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  • Writer's pictureJamie

The Beast - Review

I’ve definitely said this a few times, but this one takes the cake for the least accessible film that I have reviewed. It feels like you need to have all the time and all the dedication to even start to piece this film together. However, I do have that time and dedication, and I appreciate it for that. I’m more than a big fan of brain rot films that pass the time, but once in a while, I like to go into a film that feels so dense with ideas and an objective that it sparks conversations with anyone else who has seen it. La Bête offers up some interesting questions on fate and inherent humanity, in a futuristic time when it’s perceived as a weakness. Definitely not a film for everyone, even in the screening I was in, people laughed out loud at the ending, and moments throughout. It was a film for me though, let me tell you why.


However, I will attempt to relay the story first. It’s both complicated and also very simple. We’ve got 2044, 2014 and 1910. We’re following Gabrielle Monnier (Léa Seydoux) and Louis Lewanski (George MacKay) in all three timelines through their past lives. 2044 is the present day, where AI has taken over and deemed humans too emotional to do a lot of jobs, because their emotions get in the way of making effective and important decisions. In order to qualify for these jobs, humans go through a process of working through their traumas in past lives and correcting themselves to be a perfect mould of a worker. Gabrielle is currently looking to undergo this process, with hesitancy of losing herself and what makes her human. Some of the description is my perception or what I understood, but in basic terms, that’s what we’re rocking with.

In all these past lives, Gabrielle seems to keep coming in contact with Louis, but never really allowing their love to blossom. I wonder if they ever will? Only a viewing or spoiler review could tell.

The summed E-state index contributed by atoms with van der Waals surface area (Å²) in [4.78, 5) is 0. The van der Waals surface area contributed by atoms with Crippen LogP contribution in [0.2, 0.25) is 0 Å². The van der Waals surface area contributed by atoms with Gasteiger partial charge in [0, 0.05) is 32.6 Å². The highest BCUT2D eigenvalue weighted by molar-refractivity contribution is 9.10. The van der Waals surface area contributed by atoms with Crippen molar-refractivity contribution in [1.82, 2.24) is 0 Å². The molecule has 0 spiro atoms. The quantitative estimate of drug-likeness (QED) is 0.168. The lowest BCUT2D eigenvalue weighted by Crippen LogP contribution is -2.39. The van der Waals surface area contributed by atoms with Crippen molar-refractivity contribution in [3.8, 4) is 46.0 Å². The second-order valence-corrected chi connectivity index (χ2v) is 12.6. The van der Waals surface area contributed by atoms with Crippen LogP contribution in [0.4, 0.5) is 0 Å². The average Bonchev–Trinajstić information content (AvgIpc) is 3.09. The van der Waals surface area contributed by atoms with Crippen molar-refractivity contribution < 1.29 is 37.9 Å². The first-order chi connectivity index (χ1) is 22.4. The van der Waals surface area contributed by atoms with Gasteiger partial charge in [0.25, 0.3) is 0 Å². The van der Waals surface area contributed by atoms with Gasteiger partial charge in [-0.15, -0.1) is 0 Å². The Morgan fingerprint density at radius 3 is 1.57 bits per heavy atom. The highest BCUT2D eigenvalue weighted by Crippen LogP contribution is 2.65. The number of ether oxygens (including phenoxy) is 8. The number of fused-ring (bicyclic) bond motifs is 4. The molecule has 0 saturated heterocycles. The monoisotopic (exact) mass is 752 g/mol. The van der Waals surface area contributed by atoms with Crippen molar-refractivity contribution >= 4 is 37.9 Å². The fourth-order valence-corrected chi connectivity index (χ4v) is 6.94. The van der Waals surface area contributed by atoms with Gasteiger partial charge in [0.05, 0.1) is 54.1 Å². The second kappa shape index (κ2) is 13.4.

I don’t feel like anything in his film is exactly reinventing the wheel with ideas but the combination of AI, fate and love all make for a really intriguing story, even after a two and a half hour runtime. I only found myself in a slight energy slump around the thirty minute mark, where I struggled to keep focus for about fifteen minutes. From the hour onwards, I think the film keeps a really great pace, being able to build tension in multiple different ways, where you don’t know what’s going to happen but have a dread of inevitability lingering in the back of your mind. The film does this in interesting ways from the different timelines, interweaving them through their connected characters but jumping from different plotlines contained within them all. Confusing at times, but so rewarding at the conclusion of each of them.


The film’s look changes from one setting to the other, with 2014 feeling the most familiar. There is a stark and bare look to the 2044 version that reminds me of early Covid city streets. This is mixed in with some brutalist architecture that is a little bit Blade Runner-esque (without all the grimy grunge).

1910 is a classic candlelit, faithful showcase of the times, complete with grand sets and costuming.

The aspect ratio jumps around between the three also, which even without the distinct production design and costumes, you can distinguish where you are through the more oppressive viewing angles and shot choices.

The music is great in this too, jumping between decades mostly through the 2044 nightclub that changes its musical year each night.



I understand how this film could be one that people will just write off as weird and pretentious but unfortunately I think there is much more to it than just art for art’s sake. I am so on board with not giving credit to weirdness that has nothing behind it, however, I think The Beast is all intentional and knows exactly what it’s doing. The evidence is the feelings it throws out at you throughout, giving you moments of love, worry and even horror to distinctly cling on to.

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